The spinach leaves are best used up while young and fresh. Sadly, too many of mine shot up and started to go to seed. I understand that the hotter and drier both pak choi and spinach get, the more likely they are to run to seed. Next time, I’ll attempt to keep the salad bed far more moist; but a very hot and dry period fell quite soon after these had started to develop, and I think this caused them to run to seed early. I pulled out most of these, to allow the other leaves to develop.

I have given quite a few lettuce heads to family, as no matter how much you think you’ll use, you never use that much. Don’t over-estimate how much veg. a small family needs to grow. You actually don’t need a lot of space at all, if you sow and bring on your veg month by month, as and when you use it.

I’ve since done this with the pak choi – used it all up, and sown more in the cleared space – and these have germinated quickly and are starting to develop into small, healthy plants. I’ve tried to keep the watering well up with this second batch. I’ve sown red leaf and green leaf varieties. The red leaf variety of Pak Choi intrigues me – how much difference will there be in taste between red and green? Red leaves in salads are often much more bitter. I’ll find out in around a week, and report back.

In the 2m x 2m bed, I planted golden courgettes, mange tout, petit pois, runner bean ‘Streamline’ and leeks ‘Musselburgh’. As I’ve mentioned, the weather has been far too hot and far too dry. The only downside to having raised beds in the middle of a 200 foot south facing garden is that it is miles away from a hosepipe or water butt! This needs to be rectified. As a result, this bed has dried out quite a bit so far this year, on and off, and the legumes have suffered a little. The courgettes are… well, courgettes. You can’t go wrong with courgettes, can you? Plant them, watch them grow (and grow), and eat courgettes until they’re coming out of your ears. Job done. I can’t recommend growing your own courgettes highly enough. Great for beginner veg growers, and I feel I speak as one.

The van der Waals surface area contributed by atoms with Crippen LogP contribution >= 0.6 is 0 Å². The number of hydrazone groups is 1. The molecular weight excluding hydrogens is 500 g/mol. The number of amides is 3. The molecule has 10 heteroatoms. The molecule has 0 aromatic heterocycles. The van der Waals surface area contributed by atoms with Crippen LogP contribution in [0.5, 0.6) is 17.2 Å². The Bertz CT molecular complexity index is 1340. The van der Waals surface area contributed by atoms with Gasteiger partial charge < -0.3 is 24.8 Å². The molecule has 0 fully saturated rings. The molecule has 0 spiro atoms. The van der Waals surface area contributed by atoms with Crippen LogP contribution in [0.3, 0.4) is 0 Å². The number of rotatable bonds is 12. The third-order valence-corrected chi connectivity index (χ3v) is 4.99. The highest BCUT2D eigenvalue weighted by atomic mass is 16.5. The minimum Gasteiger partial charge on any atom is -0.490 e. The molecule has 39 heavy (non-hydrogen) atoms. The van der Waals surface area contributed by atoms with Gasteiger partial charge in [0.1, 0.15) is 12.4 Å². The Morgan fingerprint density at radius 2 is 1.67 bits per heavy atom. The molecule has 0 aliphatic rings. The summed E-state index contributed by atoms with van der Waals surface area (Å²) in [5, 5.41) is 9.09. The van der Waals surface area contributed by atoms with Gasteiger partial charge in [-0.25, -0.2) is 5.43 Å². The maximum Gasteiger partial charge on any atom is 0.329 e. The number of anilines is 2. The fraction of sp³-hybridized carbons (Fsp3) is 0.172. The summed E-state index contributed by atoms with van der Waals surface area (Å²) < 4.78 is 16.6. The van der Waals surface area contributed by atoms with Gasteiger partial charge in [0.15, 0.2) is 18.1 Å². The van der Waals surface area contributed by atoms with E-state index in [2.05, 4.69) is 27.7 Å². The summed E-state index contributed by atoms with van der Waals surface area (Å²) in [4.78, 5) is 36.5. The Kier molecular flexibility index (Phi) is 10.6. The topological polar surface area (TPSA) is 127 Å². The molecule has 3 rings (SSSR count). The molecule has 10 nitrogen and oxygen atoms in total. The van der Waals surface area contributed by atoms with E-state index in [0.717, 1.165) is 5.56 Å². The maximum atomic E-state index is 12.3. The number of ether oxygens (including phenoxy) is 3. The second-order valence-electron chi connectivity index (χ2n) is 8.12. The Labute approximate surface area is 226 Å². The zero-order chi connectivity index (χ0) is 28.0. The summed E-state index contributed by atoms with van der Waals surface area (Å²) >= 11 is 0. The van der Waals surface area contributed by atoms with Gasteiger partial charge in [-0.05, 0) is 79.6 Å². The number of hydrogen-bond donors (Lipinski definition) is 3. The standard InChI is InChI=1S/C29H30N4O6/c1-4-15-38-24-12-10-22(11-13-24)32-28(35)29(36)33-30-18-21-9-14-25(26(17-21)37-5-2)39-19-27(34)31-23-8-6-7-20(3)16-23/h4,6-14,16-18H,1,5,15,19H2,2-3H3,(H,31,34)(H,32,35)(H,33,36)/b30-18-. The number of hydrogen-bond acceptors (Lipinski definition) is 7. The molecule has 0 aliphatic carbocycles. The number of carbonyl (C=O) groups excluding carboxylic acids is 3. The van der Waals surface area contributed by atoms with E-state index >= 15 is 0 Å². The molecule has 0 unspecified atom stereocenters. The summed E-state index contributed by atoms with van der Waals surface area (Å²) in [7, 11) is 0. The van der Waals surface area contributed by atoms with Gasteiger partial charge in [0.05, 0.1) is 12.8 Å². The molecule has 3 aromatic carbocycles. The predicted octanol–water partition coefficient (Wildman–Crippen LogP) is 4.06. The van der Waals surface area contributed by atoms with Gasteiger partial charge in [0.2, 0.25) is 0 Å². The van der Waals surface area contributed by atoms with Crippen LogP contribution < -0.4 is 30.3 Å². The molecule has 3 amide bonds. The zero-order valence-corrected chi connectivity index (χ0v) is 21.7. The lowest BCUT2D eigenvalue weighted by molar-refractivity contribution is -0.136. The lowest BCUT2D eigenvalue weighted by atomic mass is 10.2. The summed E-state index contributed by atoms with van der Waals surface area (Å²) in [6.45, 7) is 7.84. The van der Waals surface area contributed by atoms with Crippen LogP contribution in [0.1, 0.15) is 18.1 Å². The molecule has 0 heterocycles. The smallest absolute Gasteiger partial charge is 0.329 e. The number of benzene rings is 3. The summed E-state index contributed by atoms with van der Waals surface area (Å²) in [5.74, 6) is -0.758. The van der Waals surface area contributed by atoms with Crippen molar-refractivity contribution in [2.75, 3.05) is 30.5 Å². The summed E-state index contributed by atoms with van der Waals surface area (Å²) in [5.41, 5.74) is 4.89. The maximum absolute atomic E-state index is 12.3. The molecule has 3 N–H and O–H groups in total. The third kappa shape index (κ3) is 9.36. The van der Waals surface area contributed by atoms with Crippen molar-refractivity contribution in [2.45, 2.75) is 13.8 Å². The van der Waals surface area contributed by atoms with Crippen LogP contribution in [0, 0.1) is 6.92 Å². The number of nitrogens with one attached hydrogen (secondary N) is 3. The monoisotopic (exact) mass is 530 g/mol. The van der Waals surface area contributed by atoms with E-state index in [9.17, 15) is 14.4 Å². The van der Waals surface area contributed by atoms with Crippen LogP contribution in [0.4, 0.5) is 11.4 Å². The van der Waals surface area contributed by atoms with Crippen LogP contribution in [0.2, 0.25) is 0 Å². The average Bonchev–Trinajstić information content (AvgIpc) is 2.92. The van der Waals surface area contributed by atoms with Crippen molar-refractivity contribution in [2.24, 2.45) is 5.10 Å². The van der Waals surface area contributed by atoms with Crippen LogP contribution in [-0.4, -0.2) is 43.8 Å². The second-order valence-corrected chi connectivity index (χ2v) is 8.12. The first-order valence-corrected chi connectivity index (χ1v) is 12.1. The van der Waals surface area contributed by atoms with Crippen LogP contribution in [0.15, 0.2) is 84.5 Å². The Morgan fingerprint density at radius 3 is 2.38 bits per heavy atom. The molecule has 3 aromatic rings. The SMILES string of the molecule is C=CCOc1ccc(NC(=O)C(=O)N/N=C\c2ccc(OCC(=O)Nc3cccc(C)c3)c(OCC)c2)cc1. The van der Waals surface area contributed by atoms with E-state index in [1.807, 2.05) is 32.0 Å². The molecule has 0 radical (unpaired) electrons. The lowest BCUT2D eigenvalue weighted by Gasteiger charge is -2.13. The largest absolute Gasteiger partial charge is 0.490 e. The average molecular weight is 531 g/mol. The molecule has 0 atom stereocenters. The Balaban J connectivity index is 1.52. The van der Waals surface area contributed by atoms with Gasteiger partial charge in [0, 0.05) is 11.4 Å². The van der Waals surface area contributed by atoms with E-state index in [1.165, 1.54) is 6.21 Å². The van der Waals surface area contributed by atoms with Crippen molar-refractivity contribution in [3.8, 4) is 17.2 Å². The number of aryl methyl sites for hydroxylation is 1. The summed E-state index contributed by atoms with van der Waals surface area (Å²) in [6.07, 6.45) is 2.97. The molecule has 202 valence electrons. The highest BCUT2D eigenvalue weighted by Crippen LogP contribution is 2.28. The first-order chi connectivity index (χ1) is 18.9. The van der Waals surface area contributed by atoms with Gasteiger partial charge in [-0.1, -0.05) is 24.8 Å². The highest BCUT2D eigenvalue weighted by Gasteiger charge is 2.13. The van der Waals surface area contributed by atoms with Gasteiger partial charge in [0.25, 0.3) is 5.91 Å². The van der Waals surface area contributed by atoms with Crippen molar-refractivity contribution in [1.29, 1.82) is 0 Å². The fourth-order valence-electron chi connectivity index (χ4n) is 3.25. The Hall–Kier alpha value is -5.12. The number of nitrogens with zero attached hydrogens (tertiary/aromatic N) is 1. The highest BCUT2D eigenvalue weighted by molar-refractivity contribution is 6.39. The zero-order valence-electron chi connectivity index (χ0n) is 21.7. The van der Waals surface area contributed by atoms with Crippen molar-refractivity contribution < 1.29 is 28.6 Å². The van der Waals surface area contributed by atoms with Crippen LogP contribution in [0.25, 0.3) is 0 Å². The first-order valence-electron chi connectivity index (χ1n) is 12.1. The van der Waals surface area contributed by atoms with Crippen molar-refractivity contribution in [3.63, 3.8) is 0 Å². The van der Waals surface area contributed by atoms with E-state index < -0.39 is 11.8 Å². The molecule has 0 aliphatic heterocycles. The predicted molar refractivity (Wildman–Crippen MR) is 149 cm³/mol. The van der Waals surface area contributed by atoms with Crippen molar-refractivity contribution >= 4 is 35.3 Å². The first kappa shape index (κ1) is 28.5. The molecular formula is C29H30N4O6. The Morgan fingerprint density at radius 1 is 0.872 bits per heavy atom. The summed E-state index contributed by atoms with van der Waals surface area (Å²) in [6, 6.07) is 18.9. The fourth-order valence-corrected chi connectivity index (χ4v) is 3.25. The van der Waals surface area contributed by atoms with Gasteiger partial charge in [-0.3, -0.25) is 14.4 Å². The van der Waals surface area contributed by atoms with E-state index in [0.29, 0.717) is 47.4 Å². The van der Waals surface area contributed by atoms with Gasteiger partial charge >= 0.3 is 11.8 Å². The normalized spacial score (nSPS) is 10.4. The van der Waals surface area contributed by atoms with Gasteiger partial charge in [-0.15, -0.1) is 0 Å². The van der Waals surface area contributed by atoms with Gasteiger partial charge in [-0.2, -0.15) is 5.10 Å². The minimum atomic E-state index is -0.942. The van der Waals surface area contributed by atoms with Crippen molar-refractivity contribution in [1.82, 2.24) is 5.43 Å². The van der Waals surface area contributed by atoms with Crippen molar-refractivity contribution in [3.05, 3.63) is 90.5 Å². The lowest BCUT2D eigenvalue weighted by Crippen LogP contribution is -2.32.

I’m really excited about the leeks; but I know I’ve planted them too close together this year so they won’t do as well as they could have. It’s a learning experience. Next time I’ll give them more space between plants. I love cooking with leeks so it will be great to have our own home-growns to cook with. The Streamline runner beans are finally rewarding me with fabulous, juicy long beans. Again, runners are a fave veg, so we are well pleased to be able to pick and cook these now.

We still have one remaining raised bed to finish. The gravel is down. There is also the greenhouse to install in this section, and guttering and water butts. This has had to be put on hold while other work in the garden is completed (now done). In that bed I’ll grow more brassicas, I think, and next year I plan to grow Jerusalem artichokes and salad potatoes, too.

Ashamedly In The Pink

It’s mid-July, and the rate of growth in the garden is quite astounding. The left-hand border, which was only created in April, has gone berserk. And contrary to my previous assertions on this blog that I don’t like pink, in any way at all, a disturbing development has occurred – there is a lot of pink in my garden. This is not the cutesy, pretty, delicate kind of pink, either. We’re talking shocking, in-your-face, you-can’t-pretend-this-isn’t-pink pink. I’m mildly ashamed, and slightly confused. Just take a look at the disturbing evidence of my garden’s overt fall into pink disgrace, as shown below.

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Lewisia bringing a shocking splash of colour to the front of the border.
Monarda
Monarda ‘Mowhawk’ (Bergamot)
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Close up of the stunning hot pink Monarda ‘Mowhawk’ (Bergamot)
Salvia
Salvia x sylvestris ‘Rose Queen’
Pittosporum
Pittosporum tenuifolium ‘Elizabeth’
Rose
David Austin Rose ‘Princess Anne’
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David Austin rose ‘Darcey Bussell’